The Bully Project premiered at the Tribeca Film Festival this past week. Since I had been involved with the film in its early stages, I took my 17-year old son to see it. It got a standing ovation.
It got a standing O for a couple of reasons, I suspect. First, it’s an outstanding piece of cinematography and the audience of film lovers probably appreciated the talent of director Lee Hirsch. But above and beyond the beautiful camera work, the subject matter and the subjects themselves — a handful of families and kids deeply and sometimes tragically affected by bullying — took your breath away. You wanted to crawl into the screen and hug the kids and their parents and beg the misguided school administrators to stop talking and tie back the hands of the bullies on the bus.
It got to everyone. We sat in the front row but you could tell how deeply affected the audience was by the gasps, jeers and the constant sniffling that comes with tears.
This is a brave film, not only from the standpoint of the director’s work but also by producer Cynthia Lowen’s ability to convince the families of the bullies that this needs to be seen. Although there are definitely villains and victims, I applaud the Sioux City, Iowa school system for being the ultimate brave souls in this film. It reminds me of ABC’s Hopkins 24/7 that aired several years back. As I worked on the promotion of that groundbreaking documentary series, I couldn’t help but be in awe of Johns Hopkins Hospital for letting the country inside a very reputable — but not perfect — hospital. I feel the same way about Sioux City. It’s a sacrifice to be vulnerable.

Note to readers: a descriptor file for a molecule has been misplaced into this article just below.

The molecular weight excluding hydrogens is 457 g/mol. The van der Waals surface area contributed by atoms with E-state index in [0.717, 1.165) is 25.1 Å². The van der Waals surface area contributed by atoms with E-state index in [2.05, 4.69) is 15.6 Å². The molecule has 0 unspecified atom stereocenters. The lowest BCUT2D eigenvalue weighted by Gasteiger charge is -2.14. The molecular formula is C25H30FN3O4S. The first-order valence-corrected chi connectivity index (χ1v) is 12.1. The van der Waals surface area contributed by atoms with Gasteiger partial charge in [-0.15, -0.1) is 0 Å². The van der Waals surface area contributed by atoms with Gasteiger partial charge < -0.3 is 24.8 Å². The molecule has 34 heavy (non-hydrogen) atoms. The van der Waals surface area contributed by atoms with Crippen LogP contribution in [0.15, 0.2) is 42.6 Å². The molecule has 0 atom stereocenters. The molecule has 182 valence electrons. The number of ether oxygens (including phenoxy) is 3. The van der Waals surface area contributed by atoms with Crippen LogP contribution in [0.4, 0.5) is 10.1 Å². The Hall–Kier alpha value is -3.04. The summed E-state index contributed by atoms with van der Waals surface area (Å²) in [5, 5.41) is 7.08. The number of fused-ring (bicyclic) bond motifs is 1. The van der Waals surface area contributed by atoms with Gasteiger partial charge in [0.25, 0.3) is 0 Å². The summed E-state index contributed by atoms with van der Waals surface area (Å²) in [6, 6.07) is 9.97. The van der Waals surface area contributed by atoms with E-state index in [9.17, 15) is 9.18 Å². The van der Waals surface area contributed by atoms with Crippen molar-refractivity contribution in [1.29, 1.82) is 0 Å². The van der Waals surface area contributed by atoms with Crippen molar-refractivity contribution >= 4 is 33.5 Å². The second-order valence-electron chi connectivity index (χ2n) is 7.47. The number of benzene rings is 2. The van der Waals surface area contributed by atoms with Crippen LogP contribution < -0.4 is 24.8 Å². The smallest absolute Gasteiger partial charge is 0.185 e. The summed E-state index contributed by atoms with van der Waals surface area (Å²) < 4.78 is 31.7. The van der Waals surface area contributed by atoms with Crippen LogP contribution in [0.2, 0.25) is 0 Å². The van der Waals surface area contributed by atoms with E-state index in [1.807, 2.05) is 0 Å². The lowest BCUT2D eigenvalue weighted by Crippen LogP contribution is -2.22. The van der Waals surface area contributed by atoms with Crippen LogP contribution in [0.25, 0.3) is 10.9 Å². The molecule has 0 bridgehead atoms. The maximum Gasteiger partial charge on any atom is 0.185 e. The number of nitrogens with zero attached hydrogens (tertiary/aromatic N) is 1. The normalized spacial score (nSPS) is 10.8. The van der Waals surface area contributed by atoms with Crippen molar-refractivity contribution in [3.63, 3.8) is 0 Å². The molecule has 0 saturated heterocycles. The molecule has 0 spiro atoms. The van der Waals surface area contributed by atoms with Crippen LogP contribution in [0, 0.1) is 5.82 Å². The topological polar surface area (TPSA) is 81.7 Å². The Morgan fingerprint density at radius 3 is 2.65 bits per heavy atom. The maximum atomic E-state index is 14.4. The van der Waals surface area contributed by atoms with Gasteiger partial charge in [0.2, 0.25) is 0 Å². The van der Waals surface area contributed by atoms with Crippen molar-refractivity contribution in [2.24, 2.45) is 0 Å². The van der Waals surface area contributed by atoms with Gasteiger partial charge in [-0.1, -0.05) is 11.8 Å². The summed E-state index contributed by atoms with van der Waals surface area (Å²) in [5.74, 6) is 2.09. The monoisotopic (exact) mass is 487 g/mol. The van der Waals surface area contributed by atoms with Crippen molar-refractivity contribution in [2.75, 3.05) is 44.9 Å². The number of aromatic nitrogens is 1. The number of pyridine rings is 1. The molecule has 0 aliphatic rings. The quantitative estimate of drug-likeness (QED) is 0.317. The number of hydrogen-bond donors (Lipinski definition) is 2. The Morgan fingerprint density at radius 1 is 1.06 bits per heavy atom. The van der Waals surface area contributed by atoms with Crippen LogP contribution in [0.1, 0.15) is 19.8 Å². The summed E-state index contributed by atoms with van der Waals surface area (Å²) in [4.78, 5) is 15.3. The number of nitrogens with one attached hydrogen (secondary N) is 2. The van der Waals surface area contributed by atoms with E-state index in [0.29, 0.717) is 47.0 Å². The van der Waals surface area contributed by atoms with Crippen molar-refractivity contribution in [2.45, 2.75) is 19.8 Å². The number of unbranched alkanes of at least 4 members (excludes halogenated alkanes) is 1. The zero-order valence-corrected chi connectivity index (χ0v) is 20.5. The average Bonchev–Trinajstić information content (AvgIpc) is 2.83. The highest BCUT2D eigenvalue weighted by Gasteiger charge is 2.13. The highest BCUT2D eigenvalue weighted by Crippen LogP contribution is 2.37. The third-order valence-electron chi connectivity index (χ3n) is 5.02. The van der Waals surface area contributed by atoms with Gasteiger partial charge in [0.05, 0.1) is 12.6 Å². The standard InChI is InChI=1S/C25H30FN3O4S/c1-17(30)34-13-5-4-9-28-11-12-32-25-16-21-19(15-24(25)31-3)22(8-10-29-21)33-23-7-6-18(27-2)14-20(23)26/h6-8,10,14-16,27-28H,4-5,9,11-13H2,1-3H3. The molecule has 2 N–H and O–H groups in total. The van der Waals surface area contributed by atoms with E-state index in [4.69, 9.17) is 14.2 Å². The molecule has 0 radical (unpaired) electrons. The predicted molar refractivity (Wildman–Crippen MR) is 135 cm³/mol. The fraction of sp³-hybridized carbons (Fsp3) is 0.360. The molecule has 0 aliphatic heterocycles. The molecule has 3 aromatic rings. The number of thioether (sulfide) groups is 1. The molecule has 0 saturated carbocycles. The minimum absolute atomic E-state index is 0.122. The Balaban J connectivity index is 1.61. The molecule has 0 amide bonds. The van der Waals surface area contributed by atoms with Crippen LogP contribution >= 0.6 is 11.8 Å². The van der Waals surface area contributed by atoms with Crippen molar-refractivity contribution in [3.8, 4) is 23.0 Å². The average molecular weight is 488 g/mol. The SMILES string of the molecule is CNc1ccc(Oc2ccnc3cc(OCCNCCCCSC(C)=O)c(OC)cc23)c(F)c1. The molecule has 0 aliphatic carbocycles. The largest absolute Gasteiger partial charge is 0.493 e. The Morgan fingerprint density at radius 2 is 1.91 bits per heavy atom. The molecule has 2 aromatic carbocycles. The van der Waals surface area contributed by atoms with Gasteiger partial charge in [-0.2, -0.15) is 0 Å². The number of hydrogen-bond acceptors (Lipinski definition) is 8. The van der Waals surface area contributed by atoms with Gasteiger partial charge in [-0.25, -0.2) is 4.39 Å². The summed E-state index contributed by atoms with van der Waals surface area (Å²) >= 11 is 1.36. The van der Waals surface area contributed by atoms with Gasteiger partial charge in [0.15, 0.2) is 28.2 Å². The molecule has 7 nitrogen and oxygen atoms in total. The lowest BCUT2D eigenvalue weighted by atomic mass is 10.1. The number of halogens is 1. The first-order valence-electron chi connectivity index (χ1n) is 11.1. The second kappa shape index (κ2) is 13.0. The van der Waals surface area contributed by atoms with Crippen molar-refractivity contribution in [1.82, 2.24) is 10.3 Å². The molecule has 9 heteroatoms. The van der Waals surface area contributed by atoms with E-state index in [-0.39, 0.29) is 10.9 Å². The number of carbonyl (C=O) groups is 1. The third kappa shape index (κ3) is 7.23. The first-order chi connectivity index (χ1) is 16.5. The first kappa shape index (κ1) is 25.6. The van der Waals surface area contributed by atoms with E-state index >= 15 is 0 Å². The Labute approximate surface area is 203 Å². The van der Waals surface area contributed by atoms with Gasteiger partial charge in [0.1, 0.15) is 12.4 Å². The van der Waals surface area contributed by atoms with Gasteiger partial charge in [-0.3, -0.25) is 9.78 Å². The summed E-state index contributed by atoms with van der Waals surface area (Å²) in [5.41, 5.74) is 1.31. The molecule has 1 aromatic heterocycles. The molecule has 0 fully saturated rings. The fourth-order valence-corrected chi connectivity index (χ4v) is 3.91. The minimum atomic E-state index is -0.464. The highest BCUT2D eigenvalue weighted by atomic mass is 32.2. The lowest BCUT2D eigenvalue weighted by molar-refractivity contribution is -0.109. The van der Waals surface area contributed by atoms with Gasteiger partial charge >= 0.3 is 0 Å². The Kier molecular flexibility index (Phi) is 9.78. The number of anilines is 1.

So if you’re interested — which there’s a good chance you might be if you’re one of the caring souls that follow blogs like Tangled Ball — go to their facebook page or The Bully Project web site. We can figure this whole tangled mess out together.